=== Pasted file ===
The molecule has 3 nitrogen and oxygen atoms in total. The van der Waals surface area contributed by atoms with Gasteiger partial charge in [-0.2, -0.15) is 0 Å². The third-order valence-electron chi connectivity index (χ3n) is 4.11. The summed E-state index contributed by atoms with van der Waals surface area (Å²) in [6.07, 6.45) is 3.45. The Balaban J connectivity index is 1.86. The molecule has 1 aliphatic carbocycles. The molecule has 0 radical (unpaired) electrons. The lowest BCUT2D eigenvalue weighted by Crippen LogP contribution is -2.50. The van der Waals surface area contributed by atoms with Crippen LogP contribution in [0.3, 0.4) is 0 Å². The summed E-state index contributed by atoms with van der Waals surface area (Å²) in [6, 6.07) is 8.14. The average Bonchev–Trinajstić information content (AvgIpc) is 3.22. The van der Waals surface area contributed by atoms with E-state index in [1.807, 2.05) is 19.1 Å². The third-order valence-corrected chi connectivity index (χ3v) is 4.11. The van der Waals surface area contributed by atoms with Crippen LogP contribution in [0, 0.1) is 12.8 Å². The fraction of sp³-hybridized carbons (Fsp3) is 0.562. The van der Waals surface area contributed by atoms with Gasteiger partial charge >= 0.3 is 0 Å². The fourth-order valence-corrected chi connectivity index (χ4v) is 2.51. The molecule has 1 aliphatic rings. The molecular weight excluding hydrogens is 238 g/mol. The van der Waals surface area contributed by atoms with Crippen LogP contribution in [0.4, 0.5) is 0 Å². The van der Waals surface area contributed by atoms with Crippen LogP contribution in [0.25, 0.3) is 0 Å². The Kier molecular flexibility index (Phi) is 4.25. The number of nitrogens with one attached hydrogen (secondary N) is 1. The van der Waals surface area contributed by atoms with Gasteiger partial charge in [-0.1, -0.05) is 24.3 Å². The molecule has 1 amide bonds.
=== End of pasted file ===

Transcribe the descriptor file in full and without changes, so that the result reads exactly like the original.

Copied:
The molecule has 3 nitrogen and oxygen atoms in total. The van der Waals surface area contributed by atoms with Gasteiger partial charge in [-0.2, -0.15) is 0 Å². The third-order valence-electron chi connectivity index (χ3n) is 4.11. The summed E-state index contributed by atoms with van der Waals surface area (Å²) in [6.07, 6.45) is 3.45. The Balaban J connectivity index is 1.86. The molecule has 1 aliphatic carbocycles. The molecule has 0 radical (unpaired) electrons. The lowest BCUT2D eigenvalue weighted by Crippen LogP contribution is -2.50. The van der Waals surface area contributed by atoms with Crippen LogP contribution in [0.3, 0.4) is 0 Å². The summed E-state index contributed by atoms with van der Waals surface area (Å²) in [6, 6.07) is 8.14. The average Bonchev–Trinajstić information content (AvgIpc) is 3.22. The van der Waals surface area contributed by atoms with E-state index in [1.807, 2.05) is 19.1 Å². The third-order valence-corrected chi connectivity index (χ3v) is 4.11. The van der Waals surface area contributed by atoms with Crippen LogP contribution in [0, 0.1) is 12.8 Å². The fraction of sp³-hybridized carbons (Fsp3) is 0.562. The van der Waals surface area contributed by atoms with Gasteiger partial charge >= 0.3 is 0 Å². The fourth-order valence-corrected chi connectivity index (χ4v) is 2.51. The molecule has 1 aliphatic rings. The molecular weight excluding hydrogens is 238 g/mol. The van der Waals surface area contributed by atoms with Crippen LogP contribution in [0.4, 0.5) is 0 Å². The van der Waals surface area contributed by atoms with Crippen LogP contribution in [0.25, 0.3) is 0 Å². The Kier molecular flexibility index (Phi) is 4.25. The number of nitrogens with one attached hydrogen (secondary N) is 1. The van der Waals surface area contributed by atoms with Gasteiger partial charge in [-0.1, -0.05) is 24.3 Å². The molecule has 1 amide bonds.